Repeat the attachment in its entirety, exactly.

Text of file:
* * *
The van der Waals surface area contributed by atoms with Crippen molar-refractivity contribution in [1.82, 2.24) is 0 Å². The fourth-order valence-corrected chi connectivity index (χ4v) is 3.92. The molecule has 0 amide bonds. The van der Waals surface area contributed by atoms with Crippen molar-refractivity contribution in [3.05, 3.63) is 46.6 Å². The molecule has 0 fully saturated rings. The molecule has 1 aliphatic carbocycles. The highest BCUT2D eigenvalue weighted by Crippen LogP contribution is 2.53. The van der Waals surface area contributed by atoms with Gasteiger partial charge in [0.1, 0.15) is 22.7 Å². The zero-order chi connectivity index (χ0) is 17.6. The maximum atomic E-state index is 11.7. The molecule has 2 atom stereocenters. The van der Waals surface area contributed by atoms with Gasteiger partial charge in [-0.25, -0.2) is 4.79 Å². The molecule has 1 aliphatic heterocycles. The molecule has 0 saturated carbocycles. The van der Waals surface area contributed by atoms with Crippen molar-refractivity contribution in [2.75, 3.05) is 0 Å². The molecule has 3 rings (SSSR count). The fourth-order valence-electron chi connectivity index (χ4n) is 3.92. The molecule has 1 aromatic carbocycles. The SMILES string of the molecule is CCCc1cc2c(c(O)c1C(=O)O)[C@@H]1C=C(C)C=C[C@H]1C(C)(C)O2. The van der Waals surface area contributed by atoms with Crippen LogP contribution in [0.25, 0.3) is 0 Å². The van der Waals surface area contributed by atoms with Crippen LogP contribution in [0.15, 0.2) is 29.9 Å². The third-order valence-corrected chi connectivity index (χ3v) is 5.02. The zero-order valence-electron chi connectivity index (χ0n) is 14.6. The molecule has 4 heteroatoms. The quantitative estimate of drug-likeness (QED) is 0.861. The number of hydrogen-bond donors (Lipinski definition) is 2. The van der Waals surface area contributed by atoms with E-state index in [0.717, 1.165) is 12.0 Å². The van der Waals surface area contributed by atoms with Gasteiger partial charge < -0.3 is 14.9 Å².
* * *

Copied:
The van der Waals surface area contributed by atoms with Crippen molar-refractivity contribution in [1.82, 2.24) is 0 Å². The fourth-order valence-corrected chi connectivity index (χ4v) is 3.92. The molecule has 0 amide bonds. The van der Waals surface area contributed by atoms with Crippen molar-refractivity contribution in [3.05, 3.63) is 46.6 Å². The molecule has 0 fully saturated rings. The molecule has 1 aliphatic carbocycles. The highest BCUT2D eigenvalue weighted by Crippen LogP contribution is 2.53. The van der Waals surface area contributed by atoms with Gasteiger partial charge in [0.1, 0.15) is 22.7 Å². The zero-order chi connectivity index (χ0) is 17.6. The maximum atomic E-state index is 11.7. The molecule has 2 atom stereocenters. The van der Waals surface area contributed by atoms with Gasteiger partial charge in [-0.25, -0.2) is 4.79 Å². The molecule has 1 aliphatic heterocycles. The molecule has 0 saturated carbocycles. The van der Waals surface area contributed by atoms with Crippen molar-refractivity contribution in [2.75, 3.05) is 0 Å². The molecule has 3 rings (SSSR count). The fourth-order valence-electron chi connectivity index (χ4n) is 3.92. The molecule has 1 aromatic carbocycles. The SMILES string of the molecule is CCCc1cc2c(c(O)c1C(=O)O)[C@@H]1C=C(C)C=C[C@H]1C(C)(C)O2. The van der Waals surface area contributed by atoms with Crippen LogP contribution in [0.25, 0.3) is 0 Å². The van der Waals surface area contributed by atoms with Crippen LogP contribution in [0.15, 0.2) is 29.9 Å². The third-order valence-corrected chi connectivity index (χ3v) is 5.02. The zero-order valence-electron chi connectivity index (χ0n) is 14.6. The molecule has 4 heteroatoms. The quantitative estimate of drug-likeness (QED) is 0.861. The number of hydrogen-bond donors (Lipinski definition) is 2. The van der Waals surface area contributed by atoms with E-state index in [0.717, 1.165) is 12.0 Å². The van der Waals surface area contributed by atoms with Gasteiger partial charge < -0.3 is 14.9 Å².